Causes, symptoms and practical tips on how to avoid eye strain

Eye strain: Are you constantly glued to your phone, sacrificing real conversations for social media scrolling? You might be suffering from mobile phone addiction. Learn how excessive screen time can harm your health and discover practical tips to protect your eyes from the strain.

Do you feel anxious when you can’t check your phone for more than a few minutes? Do you spend more time scrolling through social media than talking to real people? Do you sleep with your phone under your pillow or next to your bed? If you answered yes to any of these questions, you might be suffering from addiction to mobile phones. This is a serious condition that affects millions of people around the world and can have negative consequences for your health, relationships and productivity. This attachment to the screen may constantly abuse your eyes and worsen the ocular symptoms over time. Consider this a heads-up.

Also read | How to keep your eyes healthy: Add carrots, amla and green tea to your diet plan to improve eyesight

Computer vision syndrome, also called digital eye strain, involves a group of ocular and non-ocular symptoms in people who are glued to their screens (mobiles, laptops, tablets, etc.). Continuous exposure to digital displays can result in symptoms like tearing, blurred vision, redness in the eyes, and tired eyes. Non-ocular manifestations include headache, back pain, neck pain and general fatigue.

Eye experts recommend that we remain mindful of our screen time because of the strain it can impose on our eyes. Therefore, to protect ocular health, it is essential that we take timely precautions and shield ourselves from the dangers.

Blink it: The moisture layer on the eye’s front surface may get dry due to prolonged screen time. A smooth and even tear film can prevent vision from getting compromised. This can be corrected by voluntarily blinking often. When using a digital display, one must keep blinking to avoid dryness and redness of the ocular region.

Improper lighting: The absence of adequate lighting can interfere with vision by increasing strain on the eyes. This can further lead to headaches. Sitting in an appropriately lit area, preferably natural lighting, is advisable. Sitting near a window or keeping the tube lights on can help reduce distress to the ocular surface.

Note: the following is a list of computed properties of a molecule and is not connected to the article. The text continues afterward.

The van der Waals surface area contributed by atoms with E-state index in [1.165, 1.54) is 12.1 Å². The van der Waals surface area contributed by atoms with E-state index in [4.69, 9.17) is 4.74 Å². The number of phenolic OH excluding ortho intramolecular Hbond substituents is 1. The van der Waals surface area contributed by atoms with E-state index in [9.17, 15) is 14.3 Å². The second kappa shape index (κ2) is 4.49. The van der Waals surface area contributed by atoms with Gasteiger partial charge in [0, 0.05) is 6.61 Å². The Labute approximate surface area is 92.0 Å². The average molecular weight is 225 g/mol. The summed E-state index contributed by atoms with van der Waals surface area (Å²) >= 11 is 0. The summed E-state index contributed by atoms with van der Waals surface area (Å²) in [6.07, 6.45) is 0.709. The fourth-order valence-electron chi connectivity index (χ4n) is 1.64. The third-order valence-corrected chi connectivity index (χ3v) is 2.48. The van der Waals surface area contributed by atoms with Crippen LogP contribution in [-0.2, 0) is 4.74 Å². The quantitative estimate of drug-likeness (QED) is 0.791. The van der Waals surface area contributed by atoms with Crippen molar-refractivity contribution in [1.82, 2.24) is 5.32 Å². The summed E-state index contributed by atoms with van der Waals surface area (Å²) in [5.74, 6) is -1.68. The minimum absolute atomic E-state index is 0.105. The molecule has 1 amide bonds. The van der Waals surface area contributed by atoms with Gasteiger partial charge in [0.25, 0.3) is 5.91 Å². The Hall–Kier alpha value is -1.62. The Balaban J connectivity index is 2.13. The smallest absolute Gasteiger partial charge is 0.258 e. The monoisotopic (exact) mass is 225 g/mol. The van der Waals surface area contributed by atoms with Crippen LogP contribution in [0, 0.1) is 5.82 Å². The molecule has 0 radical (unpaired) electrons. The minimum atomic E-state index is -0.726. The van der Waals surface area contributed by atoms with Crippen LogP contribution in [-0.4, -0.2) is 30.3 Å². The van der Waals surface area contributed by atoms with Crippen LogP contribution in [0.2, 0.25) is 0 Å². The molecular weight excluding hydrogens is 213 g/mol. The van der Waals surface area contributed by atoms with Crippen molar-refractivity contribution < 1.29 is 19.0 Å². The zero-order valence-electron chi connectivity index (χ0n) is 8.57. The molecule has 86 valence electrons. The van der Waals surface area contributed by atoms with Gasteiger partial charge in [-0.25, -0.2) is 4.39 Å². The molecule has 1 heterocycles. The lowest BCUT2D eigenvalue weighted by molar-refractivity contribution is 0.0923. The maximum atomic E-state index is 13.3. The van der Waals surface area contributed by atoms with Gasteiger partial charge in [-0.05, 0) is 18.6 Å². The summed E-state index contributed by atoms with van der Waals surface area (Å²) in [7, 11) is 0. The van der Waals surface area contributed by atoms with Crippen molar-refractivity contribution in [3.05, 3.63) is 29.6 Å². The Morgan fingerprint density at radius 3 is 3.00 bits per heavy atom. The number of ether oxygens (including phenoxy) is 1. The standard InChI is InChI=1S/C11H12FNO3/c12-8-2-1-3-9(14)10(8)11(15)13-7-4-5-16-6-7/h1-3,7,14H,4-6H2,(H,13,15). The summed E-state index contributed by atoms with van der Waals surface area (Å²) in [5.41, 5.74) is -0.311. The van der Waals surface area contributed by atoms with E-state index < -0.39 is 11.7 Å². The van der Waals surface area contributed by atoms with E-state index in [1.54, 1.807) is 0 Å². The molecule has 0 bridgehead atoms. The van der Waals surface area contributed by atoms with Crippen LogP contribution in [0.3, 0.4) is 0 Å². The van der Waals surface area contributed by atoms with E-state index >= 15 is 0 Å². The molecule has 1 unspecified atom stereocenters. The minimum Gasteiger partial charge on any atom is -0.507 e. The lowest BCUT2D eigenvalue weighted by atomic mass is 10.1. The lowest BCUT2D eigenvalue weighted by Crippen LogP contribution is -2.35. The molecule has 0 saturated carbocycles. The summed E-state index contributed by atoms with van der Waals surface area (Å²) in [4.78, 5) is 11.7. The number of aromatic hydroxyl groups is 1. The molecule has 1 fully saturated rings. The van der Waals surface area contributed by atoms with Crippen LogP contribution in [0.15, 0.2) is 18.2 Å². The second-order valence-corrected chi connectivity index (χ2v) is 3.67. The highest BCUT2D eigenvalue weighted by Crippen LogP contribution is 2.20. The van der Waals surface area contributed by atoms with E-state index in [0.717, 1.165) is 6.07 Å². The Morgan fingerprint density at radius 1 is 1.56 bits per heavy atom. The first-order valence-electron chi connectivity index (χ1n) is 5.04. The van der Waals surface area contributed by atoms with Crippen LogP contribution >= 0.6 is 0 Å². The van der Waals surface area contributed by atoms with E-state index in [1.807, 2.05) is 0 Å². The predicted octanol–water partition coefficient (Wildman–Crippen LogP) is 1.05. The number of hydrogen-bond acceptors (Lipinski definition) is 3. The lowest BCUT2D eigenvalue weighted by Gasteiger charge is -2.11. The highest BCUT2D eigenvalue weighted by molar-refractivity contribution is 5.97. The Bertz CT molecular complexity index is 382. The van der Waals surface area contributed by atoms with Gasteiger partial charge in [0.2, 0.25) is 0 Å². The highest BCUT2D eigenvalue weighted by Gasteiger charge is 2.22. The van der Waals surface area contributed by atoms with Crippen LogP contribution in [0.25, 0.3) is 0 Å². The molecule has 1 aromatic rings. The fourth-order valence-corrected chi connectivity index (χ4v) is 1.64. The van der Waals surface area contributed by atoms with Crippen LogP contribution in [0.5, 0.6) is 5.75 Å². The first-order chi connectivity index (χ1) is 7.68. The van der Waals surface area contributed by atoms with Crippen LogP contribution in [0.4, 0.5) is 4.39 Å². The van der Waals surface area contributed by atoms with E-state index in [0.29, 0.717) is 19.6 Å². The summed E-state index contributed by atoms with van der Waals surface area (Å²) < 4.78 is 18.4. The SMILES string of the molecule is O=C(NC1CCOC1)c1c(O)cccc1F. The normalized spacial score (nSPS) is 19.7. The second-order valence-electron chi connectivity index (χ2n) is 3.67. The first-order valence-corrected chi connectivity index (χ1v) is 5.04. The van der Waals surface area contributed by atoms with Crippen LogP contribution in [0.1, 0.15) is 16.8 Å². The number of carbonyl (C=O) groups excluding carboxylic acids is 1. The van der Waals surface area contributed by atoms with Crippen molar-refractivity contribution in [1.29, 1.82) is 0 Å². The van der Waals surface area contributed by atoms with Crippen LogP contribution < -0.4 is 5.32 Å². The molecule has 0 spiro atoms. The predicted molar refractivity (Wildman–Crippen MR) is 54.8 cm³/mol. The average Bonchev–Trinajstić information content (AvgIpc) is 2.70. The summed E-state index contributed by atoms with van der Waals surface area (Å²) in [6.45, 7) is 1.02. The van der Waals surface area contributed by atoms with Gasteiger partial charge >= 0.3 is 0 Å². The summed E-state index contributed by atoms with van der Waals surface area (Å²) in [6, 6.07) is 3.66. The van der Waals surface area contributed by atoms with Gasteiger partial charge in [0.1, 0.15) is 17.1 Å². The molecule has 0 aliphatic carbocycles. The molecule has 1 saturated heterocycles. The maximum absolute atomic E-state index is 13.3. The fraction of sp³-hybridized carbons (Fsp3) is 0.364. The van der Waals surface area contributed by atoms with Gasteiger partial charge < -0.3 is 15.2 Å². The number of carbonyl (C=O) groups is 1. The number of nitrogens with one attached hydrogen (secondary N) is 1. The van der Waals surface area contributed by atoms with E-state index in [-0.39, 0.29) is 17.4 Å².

Change the setting: Consider changing the brightness and contrast settings of the gadgets. Font size can also be tweaked if it becomes too inconvenient.

20/20/20: No, that’s not a date, it’s a thumb rule of sorts. It’s an easy yet potent prescription for ocular respite; if you look at the screen for 20 minutes, you must gaze at something 20 feet away for 20 seconds. The longer you look away from the digital display, the better. This will prevent you from staring at gadgets for too long and give those ocular muscles the much-needed rest.

Take breaks: According to a research article on PubMed Central, digital eye strain is more rampant in people with continuous screen hours than those who take breaks between. This is attributed to accommodation lag on prolonged use of gadgets.

Anti-reflecting coating:  Using an anti-glare matte screen instead of a glass-covered LCD is preferable. The anti-reflecting coating on glasses can help the eyes adjust quickly to the digital device.

Digital detox: A digital detox once in a while is healthy for more reasons than one. Keeping all forms of gadgets away for a day, once a fortnight, or once a month can help the eyes relax. It also provides an opportunity to look beyond social media and focus on things that are not virtual.


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